What were Working Conditions like for Immigrants?
Factory conditions were poor and, in some cases, deplorable (bad). Lack of effective government regulation led to unsafe and unhealthy work conditions. Thanks to people like Upton Siclair, Ida Tarbel, and Lincoln Steffens things began to get better during the Progressive Era.
In the late nineteenth century there were more industrial accidents in the United States than in any other industrial country in the world. An employer almost never offer help to worker who were hurt or to the families of workers who were killed on the job. As the country grew, industry and factories began growing larger and more dangerous. By the 1900’s industrial accidents killed thirty-five thousand workers each year and injured five hundred thousand others, and the numbers continued to rise.
The general public became concerned and more aware with industrial accidents when large numbers of workers were killed in a single widely reported incident, such as the many coal-mine explosions or the tragic Triangle Shirtwaist Company fire. In one year alone 195 workers in steel and iron mills were killed in Pittsburgh, Pennsylvania.
In order to save money many employers hired women and children to work in factories because they would work for lower wages than men. Some women were paid as little as six dollars per week, a wage much lower than a male would have received. Most female workers performed unskilled or semi-skilled machine work but some worked in industries that demanded heavy labor. Some women, for instance, worked on railroads, while others were employed as machinists.
Workers try to fight back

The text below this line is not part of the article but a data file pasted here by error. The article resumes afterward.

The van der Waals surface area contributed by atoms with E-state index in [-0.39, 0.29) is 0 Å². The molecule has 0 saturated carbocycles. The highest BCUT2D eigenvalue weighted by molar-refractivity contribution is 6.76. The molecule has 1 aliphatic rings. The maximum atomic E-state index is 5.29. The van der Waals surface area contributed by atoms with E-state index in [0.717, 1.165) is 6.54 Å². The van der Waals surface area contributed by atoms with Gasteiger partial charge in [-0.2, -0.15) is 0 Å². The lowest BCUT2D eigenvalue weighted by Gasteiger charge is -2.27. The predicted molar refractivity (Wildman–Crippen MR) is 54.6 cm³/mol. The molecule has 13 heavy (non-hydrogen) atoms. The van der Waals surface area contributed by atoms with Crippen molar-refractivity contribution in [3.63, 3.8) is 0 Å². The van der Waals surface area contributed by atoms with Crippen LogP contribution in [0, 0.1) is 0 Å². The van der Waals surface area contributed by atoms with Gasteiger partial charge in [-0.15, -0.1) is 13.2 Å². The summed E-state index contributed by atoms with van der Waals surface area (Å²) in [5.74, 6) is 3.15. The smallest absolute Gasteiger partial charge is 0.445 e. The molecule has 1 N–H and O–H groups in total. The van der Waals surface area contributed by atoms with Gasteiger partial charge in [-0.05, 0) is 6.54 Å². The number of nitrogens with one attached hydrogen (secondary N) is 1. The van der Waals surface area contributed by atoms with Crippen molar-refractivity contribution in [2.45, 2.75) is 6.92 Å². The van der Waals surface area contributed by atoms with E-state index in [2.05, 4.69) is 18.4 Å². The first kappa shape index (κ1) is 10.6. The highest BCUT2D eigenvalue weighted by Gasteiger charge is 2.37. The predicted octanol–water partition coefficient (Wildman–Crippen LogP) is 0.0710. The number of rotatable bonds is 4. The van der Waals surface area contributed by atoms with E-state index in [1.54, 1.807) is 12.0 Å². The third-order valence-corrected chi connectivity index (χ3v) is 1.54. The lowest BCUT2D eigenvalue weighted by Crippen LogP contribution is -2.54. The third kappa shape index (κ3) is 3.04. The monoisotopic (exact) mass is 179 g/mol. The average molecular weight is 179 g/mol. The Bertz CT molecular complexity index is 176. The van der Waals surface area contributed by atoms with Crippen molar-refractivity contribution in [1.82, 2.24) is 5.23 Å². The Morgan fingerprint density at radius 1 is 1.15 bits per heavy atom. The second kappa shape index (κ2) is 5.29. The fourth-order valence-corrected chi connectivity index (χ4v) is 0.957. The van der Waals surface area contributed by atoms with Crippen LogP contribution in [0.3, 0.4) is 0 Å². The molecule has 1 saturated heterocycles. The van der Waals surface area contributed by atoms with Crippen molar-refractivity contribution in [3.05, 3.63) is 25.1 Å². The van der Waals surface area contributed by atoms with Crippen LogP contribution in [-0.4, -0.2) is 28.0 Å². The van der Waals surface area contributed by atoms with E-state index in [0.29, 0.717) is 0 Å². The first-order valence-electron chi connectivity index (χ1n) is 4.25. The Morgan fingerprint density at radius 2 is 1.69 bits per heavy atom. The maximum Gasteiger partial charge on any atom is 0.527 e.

Worker responses to poor factory conditions and low wages were varied. Some employees intentionally decreased their production rate or broke their machines, while others quit their jobs and sought work in other factories. Other workers resorted to a more organized means of protest by joining labor unions (Knights of labor, American Federation of Labor) although most industrial workers were not union members. Union members began to picket and go on strike, requesting shorter work hours, higher wages and better working conditions. Unfortionatly most workers, having few alternatives, due to the fear of loosing their jobs. Many simply endured the hardship of factory work.
In 1912 the Children's Bureau was established as an agency of the Department of Commerce and Labor. Its mandate was to examine "all matters pertaining to the welfare of children," which included child labor, and it was led by Julia C. Lathrop, the first woman to head a federal agency. One women who faught for childrens rights prior to Mrs.Lathrop was "Mother Jones" who organized a march to fight for childrens working rights from Philidelphia to the presidents front door steps in Long Island, New York. Progress, however, was still slow. In 1916 senators Robert L. Owen and Edward Keating sponsored a bill that restricted child labor; the bill passed both houses of Congress with the strong support of President Woodrow Wilson (1913–1921). The law was based on a recommendation of the National Child Welfare Committee but it only prevented the interstate shipment of goods produced in factories by children under 14 and materials processed in mines by children under 16. It also limited children's workday to eight hours. In 1918 the Supreme Court declared this law unconstitutional because it was directed toward the regulation of working conditions not the control of interstate commerce. In 1919 Congress passed the Child Labor Act, which placed a tax on companies that used child labor, but the court again overturned the law. In 1924 there was an attempt to amend (make changes to) the Constitution to prohibit child labor but it never received approval from the required number of states.